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Past and future decline of tropical pelagic biodiversity

Cite this dataset

Yasuhara, Moriaki et al. (2020). Past and future decline of tropical pelagic biodiversity [Dataset]. Dryad.


A major research question concerning global pelagic biodiversity remains unanswered: when did the apparent tropical biodiversity depression (i.e., bimodality of latitudinal diversity gradient [LDG]) begin? The bimodal LDG may be a consequence of recent ocean warming or of deep-time evolutionary speciation and extinction processes. Using rich time-slice datasets of planktonic foraminifers, we show here that a unimodal (or only weakly bimodal) diversity gradient, with a plateau in the tropics, occurred during the last ice age and has since then developed into a bimodal gradient through species distribution shifts driven by postglacial ocean warming. The bimodal LDG likely emerged before the Anthropocene (here defined as ∼1950) and perhaps ∼15,000 y ago, indicating a strong environmental control of tropical diversity even before the start of anthropogenic warming. However, our model projections suggest future anthropogenic warming further diminishes tropical pelagic diversity to a level not seen in millions of years.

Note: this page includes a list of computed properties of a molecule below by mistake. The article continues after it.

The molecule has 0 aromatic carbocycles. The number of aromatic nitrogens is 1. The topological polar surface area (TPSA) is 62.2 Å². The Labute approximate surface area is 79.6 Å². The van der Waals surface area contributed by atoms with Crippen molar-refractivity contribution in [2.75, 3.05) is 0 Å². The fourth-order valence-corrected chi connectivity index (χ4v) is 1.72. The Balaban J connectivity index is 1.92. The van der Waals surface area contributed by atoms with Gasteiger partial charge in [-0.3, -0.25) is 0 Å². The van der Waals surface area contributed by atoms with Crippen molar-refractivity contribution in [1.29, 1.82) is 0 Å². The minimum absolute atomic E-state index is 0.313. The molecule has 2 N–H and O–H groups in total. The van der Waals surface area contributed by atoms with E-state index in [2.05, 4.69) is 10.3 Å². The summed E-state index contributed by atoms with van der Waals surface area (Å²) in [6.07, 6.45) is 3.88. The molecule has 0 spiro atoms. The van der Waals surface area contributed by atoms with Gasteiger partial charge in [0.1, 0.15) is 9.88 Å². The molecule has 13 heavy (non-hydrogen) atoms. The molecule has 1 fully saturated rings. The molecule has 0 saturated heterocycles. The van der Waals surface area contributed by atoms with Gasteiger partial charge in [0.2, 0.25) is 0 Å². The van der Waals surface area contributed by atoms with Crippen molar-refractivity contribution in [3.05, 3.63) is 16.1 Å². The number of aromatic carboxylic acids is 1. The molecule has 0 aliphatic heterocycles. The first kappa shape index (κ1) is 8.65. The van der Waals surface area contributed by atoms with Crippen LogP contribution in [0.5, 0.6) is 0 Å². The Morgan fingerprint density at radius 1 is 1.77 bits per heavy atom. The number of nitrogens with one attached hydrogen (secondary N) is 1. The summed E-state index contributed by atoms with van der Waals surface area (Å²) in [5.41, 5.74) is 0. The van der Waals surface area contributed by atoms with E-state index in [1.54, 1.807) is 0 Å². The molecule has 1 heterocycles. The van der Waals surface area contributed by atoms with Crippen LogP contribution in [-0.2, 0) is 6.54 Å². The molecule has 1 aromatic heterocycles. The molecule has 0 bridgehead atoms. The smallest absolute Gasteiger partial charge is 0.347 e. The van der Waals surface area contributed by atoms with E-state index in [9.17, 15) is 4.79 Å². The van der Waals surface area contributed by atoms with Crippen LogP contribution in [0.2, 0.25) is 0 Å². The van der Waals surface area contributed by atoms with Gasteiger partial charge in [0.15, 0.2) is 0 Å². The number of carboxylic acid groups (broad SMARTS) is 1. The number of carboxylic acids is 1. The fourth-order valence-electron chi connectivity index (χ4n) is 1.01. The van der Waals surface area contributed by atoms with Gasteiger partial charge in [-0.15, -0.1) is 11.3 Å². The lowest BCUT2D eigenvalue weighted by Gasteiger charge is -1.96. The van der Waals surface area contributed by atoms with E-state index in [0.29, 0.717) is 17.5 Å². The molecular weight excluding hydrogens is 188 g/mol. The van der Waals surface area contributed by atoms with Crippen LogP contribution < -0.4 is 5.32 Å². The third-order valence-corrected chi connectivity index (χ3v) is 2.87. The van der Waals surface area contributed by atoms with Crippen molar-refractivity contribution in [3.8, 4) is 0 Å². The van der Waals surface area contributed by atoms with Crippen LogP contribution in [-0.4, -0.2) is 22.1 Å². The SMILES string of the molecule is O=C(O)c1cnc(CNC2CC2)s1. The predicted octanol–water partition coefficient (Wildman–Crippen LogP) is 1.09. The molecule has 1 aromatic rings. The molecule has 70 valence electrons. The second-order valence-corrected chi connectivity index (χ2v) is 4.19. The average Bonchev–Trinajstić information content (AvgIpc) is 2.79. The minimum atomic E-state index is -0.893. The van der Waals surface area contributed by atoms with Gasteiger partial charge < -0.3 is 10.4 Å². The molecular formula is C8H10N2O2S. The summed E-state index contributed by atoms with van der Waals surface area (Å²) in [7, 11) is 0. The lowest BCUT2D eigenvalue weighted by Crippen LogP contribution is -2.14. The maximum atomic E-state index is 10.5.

Usage notes

Raw data for Figs 1–4.


University Grants Committee, Award: HKU 17302518

National Science and Technology Council, Award: MOST 108-2611-M-002-001

Deutsche Forschungsgemeinschaft, Award: KI 806/16-1,FOR 2332

Seed Funding Programme for Basic Research of the University of Hong Kong, Award: 2.01611E+11

Program for Advancing Strategic International Networks to Accelerate the Circulation of Talented Researchers, the Japan Society for the Promotion of Science, Award: NA

Jarislowsky Foundation, Award: NA